That 7 1/4″ Metabo HPT is also a $1000 saw. If you are doing more “construction cuts”, I would say their MultiVolt 10″ is a better option. Its ability to run on battery or AC cord is a nice bonus. And unfortunately DeWalt doesn’t offer a cordless 10″ in the NA market. If you happen to live elsewhere, the DCS727 is supposed to be pretty nice.
It’s good to have a larger saw on-hand, but I really love the easy portability of smaller cordless miter saws. They also have a smaller footprint on my bench or shelf.
I also considered the new Dewalt saw.
I think that an ideal combination would be a corded 12″ non-sliding saw and a cordless 7-1/4″ or maybe 8-1/4″ – 8-1/2″.
A sliding 10″ or 12″ would be a great do-everything saw, but the vertical cutting capacity is a maybe 5% usage need for me. The weight and footprint is hard to justify.
No argument here. I still use my cordless 7 1/4″ plenty, just for how easy it is to move around or take with me if I am doing a small side job.
All miter saws have horrible dust collection. I have the Bosch Axle glide 12″, but I leave it booked to a cart on wheels, as it’s too heavy to move. For other jobs, or afield I have the M18 7¼” saw. I don’t see why you want one size bigger, when you already have a saw for “on the road” situations.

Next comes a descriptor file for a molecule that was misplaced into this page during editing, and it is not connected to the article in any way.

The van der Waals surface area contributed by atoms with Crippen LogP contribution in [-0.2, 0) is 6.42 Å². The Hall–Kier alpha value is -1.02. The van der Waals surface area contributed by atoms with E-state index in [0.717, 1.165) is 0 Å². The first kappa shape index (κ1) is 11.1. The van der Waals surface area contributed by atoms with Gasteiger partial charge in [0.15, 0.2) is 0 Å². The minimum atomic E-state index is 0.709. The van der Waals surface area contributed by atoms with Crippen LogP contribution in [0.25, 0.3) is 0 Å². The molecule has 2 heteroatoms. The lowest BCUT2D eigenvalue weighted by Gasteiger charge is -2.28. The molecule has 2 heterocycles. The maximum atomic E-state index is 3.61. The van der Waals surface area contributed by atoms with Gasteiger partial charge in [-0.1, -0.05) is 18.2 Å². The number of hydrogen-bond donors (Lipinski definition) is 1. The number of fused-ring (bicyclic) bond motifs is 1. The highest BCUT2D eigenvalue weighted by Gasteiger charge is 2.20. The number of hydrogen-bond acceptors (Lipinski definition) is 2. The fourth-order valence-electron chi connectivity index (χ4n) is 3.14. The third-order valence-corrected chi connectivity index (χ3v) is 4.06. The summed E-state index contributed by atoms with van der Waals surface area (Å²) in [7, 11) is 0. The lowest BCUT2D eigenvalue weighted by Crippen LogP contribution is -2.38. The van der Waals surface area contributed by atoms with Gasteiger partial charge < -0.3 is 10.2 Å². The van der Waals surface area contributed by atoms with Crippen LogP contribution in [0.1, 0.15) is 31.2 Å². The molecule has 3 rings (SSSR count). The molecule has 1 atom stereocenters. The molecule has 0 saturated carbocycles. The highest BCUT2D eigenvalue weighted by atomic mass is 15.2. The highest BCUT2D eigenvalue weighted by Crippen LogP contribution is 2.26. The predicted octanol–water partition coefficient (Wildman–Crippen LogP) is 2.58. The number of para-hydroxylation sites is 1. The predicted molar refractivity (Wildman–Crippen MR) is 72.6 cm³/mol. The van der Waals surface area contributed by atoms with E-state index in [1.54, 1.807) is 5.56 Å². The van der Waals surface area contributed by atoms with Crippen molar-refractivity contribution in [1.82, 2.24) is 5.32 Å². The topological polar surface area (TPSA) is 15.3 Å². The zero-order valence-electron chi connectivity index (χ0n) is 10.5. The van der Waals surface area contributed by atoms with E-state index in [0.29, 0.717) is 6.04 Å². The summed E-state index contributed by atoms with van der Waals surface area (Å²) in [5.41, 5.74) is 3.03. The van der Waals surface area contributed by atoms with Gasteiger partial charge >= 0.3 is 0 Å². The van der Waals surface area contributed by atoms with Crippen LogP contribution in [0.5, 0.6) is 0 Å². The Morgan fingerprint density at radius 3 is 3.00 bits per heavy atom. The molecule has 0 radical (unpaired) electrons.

I saw a couple videos on YT by a mechanical engineer, “Shop Nation”. He’s build some 3d printer solutions for various saws. I have the one for my Bosch coming next week. I’m soldering together and installing an LED shadow line, as the laser I had wasn’t all that great.
The Makita XGT 8-1/2″Mitersaw has excellent dust extraction!
The Metabo HPT MultiVolt 7-1/4″ cordless miter saw is also fantastic, and it bests the Milwaukee M18 in several areas.
Part of my leaning towards Makita is because it has AWS automatic dust collection activation – I ordered an XGT vac last night – and two dust ports. I also have a lot more XGT batteries than MultiVolt, thanks to the recent promos.
Stuart, that’s kind of what I’ve been thinking as well (lightweight saw and 10″-12″ do-evertyhing saw). Big Richard, agreed on the price. I see the MultiVolt 7-1/4″ as a lightweight, portable, and lower priced alternative to the Kapex. Having a precision saw for trimwork could be nice.
Good note on the Makita dust collection.
The MultiVolt corded adapter is a point I hadn’t considered.
Festool also has their cordless Kapex KSC 60 coming out, but I don’t want a dual-battery 18V saw, and am not interested in buying into Festool’s limited 18V system.
I did consider Festool for a moment, before I also settled on the Makita XGT dust extractor vac. I love my Festool corded vac and would make the same purchasing decision over and over again, but their cordless vacs look to have too many compromises.